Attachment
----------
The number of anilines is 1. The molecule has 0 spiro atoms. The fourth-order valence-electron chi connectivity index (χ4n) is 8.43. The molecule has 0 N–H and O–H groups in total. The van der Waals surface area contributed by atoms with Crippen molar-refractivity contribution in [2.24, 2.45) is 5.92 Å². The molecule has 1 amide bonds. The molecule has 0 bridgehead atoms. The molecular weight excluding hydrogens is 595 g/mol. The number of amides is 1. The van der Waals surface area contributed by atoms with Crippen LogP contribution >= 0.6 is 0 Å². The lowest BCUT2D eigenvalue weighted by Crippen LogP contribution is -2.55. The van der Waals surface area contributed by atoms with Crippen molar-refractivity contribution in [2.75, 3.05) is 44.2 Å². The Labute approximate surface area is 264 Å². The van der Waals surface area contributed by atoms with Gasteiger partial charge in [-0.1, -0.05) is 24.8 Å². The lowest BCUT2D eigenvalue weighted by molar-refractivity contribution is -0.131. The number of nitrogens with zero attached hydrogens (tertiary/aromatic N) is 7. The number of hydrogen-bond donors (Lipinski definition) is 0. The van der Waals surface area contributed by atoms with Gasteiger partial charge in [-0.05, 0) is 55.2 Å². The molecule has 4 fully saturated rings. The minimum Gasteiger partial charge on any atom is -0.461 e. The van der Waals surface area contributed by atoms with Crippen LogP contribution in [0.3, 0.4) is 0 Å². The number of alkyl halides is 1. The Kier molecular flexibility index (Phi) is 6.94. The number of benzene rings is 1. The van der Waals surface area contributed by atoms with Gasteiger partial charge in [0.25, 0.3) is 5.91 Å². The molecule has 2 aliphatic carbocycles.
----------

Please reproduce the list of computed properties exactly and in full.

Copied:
The number of anilines is 1. The molecule has 0 spiro atoms. The fourth-order valence-electron chi connectivity index (χ4n) is 8.43. The molecule has 0 N–H and O–H groups in total. The van der Waals surface area contributed by atoms with Crippen molar-refractivity contribution in [2.24, 2.45) is 5.92 Å². The molecule has 1 amide bonds. The molecule has 0 bridgehead atoms. The molecular weight excluding hydrogens is 595 g/mol. The number of amides is 1. The van der Waals surface area contributed by atoms with Crippen LogP contribution >= 0.6 is 0 Å². The lowest BCUT2D eigenvalue weighted by Crippen LogP contribution is -2.55. The van der Waals surface area contributed by atoms with Crippen molar-refractivity contribution in [2.75, 3.05) is 44.2 Å². The Labute approximate surface area is 264 Å². The van der Waals surface area contributed by atoms with Gasteiger partial charge in [-0.1, -0.05) is 24.8 Å². The lowest BCUT2D eigenvalue weighted by molar-refractivity contribution is -0.131. The number of nitrogens with zero attached hydrogens (tertiary/aromatic N) is 7. The number of hydrogen-bond donors (Lipinski definition) is 0. The van der Waals surface area contributed by atoms with Gasteiger partial charge in [-0.05, 0) is 55.2 Å². The molecule has 4 fully saturated rings. The minimum Gasteiger partial charge on any atom is -0.461 e. The van der Waals surface area contributed by atoms with Crippen LogP contribution in [0.3, 0.4) is 0 Å². The number of alkyl halides is 1. The Kier molecular flexibility index (Phi) is 6.94. The number of benzene rings is 1. The van der Waals surface area contributed by atoms with Gasteiger partial charge in [0.25, 0.3) is 5.91 Å². The molecule has 2 aliphatic carbocycles.